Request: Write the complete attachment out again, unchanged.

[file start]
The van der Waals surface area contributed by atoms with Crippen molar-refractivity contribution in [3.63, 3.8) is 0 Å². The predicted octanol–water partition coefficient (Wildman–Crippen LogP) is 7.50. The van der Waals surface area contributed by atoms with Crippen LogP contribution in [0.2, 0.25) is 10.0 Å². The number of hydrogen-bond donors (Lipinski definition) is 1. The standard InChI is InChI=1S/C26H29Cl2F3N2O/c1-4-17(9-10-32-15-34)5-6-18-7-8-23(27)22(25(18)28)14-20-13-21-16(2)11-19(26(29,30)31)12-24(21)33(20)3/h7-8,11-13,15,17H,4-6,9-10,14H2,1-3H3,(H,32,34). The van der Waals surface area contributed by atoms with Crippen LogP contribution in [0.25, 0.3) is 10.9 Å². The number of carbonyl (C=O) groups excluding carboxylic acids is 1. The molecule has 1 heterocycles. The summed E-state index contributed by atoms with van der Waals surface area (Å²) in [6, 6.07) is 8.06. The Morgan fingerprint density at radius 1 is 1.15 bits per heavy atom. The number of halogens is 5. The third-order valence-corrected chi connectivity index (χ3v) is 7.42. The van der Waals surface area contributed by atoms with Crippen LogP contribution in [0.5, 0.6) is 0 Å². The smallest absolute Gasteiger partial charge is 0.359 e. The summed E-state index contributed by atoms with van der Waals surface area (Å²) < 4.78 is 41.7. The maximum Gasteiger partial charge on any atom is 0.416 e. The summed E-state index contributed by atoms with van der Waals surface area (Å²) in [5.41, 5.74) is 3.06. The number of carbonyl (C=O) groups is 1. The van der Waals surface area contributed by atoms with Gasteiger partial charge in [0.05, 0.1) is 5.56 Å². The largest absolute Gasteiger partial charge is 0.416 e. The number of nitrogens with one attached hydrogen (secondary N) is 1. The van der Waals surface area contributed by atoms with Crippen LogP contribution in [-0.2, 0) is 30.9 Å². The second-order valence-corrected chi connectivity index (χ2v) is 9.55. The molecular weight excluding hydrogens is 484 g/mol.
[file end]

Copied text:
The van der Waals surface area contributed by atoms with Crippen molar-refractivity contribution in [3.63, 3.8) is 0 Å². The predicted octanol–water partition coefficient (Wildman–Crippen LogP) is 7.50. The van der Waals surface area contributed by atoms with Crippen LogP contribution in [0.2, 0.25) is 10.0 Å². The number of hydrogen-bond donors (Lipinski definition) is 1. The standard InChI is InChI=1S/C26H29Cl2F3N2O/c1-4-17(9-10-32-15-34)5-6-18-7-8-23(27)22(25(18)28)14-20-13-21-16(2)11-19(26(29,30)31)12-24(21)33(20)3/h7-8,11-13,15,17H,4-6,9-10,14H2,1-3H3,(H,32,34). The van der Waals surface area contributed by atoms with Crippen LogP contribution in [0.25, 0.3) is 10.9 Å². The number of carbonyl (C=O) groups excluding carboxylic acids is 1. The molecule has 1 heterocycles. The summed E-state index contributed by atoms with van der Waals surface area (Å²) in [6, 6.07) is 8.06. The Morgan fingerprint density at radius 1 is 1.15 bits per heavy atom. The number of halogens is 5. The third-order valence-corrected chi connectivity index (χ3v) is 7.42. The van der Waals surface area contributed by atoms with Crippen LogP contribution in [0.5, 0.6) is 0 Å². The smallest absolute Gasteiger partial charge is 0.359 e. The summed E-state index contributed by atoms with van der Waals surface area (Å²) < 4.78 is 41.7. The maximum Gasteiger partial charge on any atom is 0.416 e. The summed E-state index contributed by atoms with van der Waals surface area (Å²) in [5.41, 5.74) is 3.06. The number of carbonyl (C=O) groups is 1. The van der Waals surface area contributed by atoms with Gasteiger partial charge in [0.05, 0.1) is 5.56 Å². The largest absolute Gasteiger partial charge is 0.416 e. The number of nitrogens with one attached hydrogen (secondary N) is 1. The van der Waals surface area contributed by atoms with Crippen LogP contribution in [-0.2, 0) is 30.9 Å². The second-order valence-corrected chi connectivity index (χ2v) is 9.55. The molecular weight excluding hydrogens is 484 g/mol.